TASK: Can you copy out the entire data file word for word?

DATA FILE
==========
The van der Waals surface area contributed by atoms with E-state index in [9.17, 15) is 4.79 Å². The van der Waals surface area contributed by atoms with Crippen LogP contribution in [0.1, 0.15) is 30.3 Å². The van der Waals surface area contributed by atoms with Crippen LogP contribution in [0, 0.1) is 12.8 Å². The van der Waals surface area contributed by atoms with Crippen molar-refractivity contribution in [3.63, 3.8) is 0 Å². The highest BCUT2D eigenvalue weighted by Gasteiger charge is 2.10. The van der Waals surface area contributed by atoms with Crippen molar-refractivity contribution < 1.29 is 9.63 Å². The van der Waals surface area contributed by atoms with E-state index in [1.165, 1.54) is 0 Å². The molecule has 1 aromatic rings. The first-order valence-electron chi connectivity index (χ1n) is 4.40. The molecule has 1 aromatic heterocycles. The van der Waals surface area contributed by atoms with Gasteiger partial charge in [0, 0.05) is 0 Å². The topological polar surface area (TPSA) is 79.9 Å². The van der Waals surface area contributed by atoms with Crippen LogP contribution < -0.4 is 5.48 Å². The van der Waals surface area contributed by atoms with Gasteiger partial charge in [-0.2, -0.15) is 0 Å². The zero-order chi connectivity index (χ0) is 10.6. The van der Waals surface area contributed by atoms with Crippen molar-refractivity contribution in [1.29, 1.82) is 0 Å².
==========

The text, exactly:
The van der Waals surface area contributed by atoms with E-state index in [9.17, 15) is 4.79 Å². The van der Waals surface area contributed by atoms with Crippen LogP contribution in [0.1, 0.15) is 30.3 Å². The van der Waals surface area contributed by atoms with Crippen LogP contribution in [0, 0.1) is 12.8 Å². The van der Waals surface area contributed by atoms with Crippen molar-refractivity contribution in [3.63, 3.8) is 0 Å². The highest BCUT2D eigenvalue weighted by Gasteiger charge is 2.10. The van der Waals surface area contributed by atoms with Crippen molar-refractivity contribution < 1.29 is 9.63 Å². The van der Waals surface area contributed by atoms with E-state index in [1.165, 1.54) is 0 Å². The molecule has 1 aromatic rings. The first-order valence-electron chi connectivity index (χ1n) is 4.40. The molecule has 1 aromatic heterocycles. The van der Waals surface area contributed by atoms with Gasteiger partial charge in [0, 0.05) is 0 Å². The topological polar surface area (TPSA) is 79.9 Å². The van der Waals surface area contributed by atoms with Crippen LogP contribution < -0.4 is 5.48 Å². The van der Waals surface area contributed by atoms with Gasteiger partial charge in [-0.2, -0.15) is 0 Å². The zero-order chi connectivity index (χ0) is 10.6. The van der Waals surface area contributed by atoms with Crippen molar-refractivity contribution in [1.29, 1.82) is 0 Å².